Full Text Available There are between 8 and 11 million cases of America Human Trypanosomiasis, commonly known as Chagas disease, in Latin America. Chagas is endemic in southern Peru, especially the Arequipa region, where it has expanded from poor, rural areas to periurban communities. This paper summarizes the findings of four studies in periurban Arequipa: on determinants of disease-vector infestation; on prevalence, spatial patterns, and risk factors of Chagas; on links between migration, settlement patterns, and disease-vector infestation; and on the relationship between discordant test results and spatially clustered transmission hotspots. These studies identified two risk factors associated with the disease: population dynamics and the urbanization of poverty. Understanding the disease within this new urban context will allow for improved public health prevention efforts and policy initiatives. Discovered in 1909 by Brazilian physician Carlos Chagas, American Human Trypanosomiasis is a chronic and potentially life-threatening illness found throughout Latin America (Moncayo, 2003. Indeed, it is estimated that there are between 8 and 11 million cases in Mexico and Central and South America (Centers for Disease Control [CDC], 2009. Chagas disease, as it is most commonly known, is endemic in southern Peru, especially in the region of Arequipa. Once thought to be limited to poor, rural areas, the disease is now appearing in the periurban communities that surround Arequipa City, the capital of the region (Cornejo del Carpio, 2003. Understanding the urbanization of Chagas disease will allow public health and medical professionals to better combat the further transmission of the disease. After providing an overview of Chagas and introducing the scope of the disease in Latin America, this paper will summarize the findings of four recent studies conducted in periurban districts in Arequipa. Ultimately, this paper seeks to identify the risk factors associated with Chagas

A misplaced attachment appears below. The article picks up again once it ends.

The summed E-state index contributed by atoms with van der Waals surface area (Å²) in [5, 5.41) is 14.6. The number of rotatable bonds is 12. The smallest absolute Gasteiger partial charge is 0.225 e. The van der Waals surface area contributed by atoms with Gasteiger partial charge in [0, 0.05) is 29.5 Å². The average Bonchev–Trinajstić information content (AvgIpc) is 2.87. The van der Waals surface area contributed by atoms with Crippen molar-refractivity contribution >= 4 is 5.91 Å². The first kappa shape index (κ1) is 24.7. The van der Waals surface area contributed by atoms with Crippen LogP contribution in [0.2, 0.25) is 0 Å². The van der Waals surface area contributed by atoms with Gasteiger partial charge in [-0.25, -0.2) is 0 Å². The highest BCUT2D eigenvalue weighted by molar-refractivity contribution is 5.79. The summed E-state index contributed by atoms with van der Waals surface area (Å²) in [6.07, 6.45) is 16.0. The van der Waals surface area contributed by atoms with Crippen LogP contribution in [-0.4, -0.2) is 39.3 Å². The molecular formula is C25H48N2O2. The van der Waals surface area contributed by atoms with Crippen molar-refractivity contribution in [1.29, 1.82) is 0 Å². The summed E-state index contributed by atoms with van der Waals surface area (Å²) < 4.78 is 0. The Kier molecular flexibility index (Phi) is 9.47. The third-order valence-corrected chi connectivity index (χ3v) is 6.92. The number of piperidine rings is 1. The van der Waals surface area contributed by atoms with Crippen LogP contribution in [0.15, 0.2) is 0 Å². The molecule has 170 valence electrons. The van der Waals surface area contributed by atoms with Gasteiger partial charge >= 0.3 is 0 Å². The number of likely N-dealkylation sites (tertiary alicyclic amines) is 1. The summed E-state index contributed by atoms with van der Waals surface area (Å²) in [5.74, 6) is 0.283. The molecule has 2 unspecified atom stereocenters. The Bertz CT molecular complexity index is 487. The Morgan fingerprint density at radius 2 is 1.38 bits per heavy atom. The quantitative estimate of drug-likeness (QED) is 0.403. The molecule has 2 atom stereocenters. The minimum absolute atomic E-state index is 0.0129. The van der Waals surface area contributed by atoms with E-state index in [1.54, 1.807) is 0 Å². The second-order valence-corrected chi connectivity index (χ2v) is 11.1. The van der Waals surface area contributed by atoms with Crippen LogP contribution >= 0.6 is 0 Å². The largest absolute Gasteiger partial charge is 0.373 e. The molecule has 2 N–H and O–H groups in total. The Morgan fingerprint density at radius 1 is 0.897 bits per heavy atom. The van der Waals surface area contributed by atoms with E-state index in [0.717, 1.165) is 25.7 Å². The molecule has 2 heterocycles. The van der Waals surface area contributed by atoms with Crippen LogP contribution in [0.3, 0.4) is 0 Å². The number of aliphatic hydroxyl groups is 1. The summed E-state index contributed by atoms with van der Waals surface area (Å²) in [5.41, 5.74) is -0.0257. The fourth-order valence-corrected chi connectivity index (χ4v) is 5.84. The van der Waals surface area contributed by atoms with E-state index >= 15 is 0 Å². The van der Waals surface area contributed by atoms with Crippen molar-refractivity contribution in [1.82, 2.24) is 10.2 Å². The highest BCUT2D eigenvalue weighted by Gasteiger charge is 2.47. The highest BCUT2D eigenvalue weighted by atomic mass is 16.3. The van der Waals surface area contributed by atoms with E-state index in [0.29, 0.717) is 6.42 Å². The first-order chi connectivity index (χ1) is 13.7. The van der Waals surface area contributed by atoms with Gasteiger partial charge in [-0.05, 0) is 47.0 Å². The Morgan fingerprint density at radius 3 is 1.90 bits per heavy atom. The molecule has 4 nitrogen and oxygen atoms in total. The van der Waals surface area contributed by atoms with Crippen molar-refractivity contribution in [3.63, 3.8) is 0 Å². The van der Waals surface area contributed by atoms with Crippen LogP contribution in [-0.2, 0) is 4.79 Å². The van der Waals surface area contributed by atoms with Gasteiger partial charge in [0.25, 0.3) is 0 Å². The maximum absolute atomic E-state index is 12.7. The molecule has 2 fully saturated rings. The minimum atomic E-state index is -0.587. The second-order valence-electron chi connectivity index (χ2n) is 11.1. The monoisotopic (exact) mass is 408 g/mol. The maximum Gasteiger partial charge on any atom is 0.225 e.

5. Bismuth bronze from machu picchu, peru.

    Science.gov (United States)

    Gordon, R B; Rutledge, J W

    1984-02-10

    The decorative bronze handle of a tumi excavated at the Inca city of Machu Picchu, Peru, contains 18 percent bismuth and appears to be the first known example of the use of bismuth with tin to make bronze. The alloy is not embrittled by the bismuth because the bismuth-rich constituent does not penetrate the grain boundaries of the matrix phase. The use of bismuth facilitates the duplex casting process by which the tumi was made and forms an alloy of unusual color.

  6. [Neonatal dengue in Peru: a case report].

    Science.gov (United States)

    Silva Delgado, Hermann; Ruiz Ríos, Juan Carlo; Vela Barbarán, Erick Leray; Rengifo Del Aguila, Deicy; García M, María; Rodríguez Benavides, Luis; Mendoza-Ticona, Alberto

    2011-03-01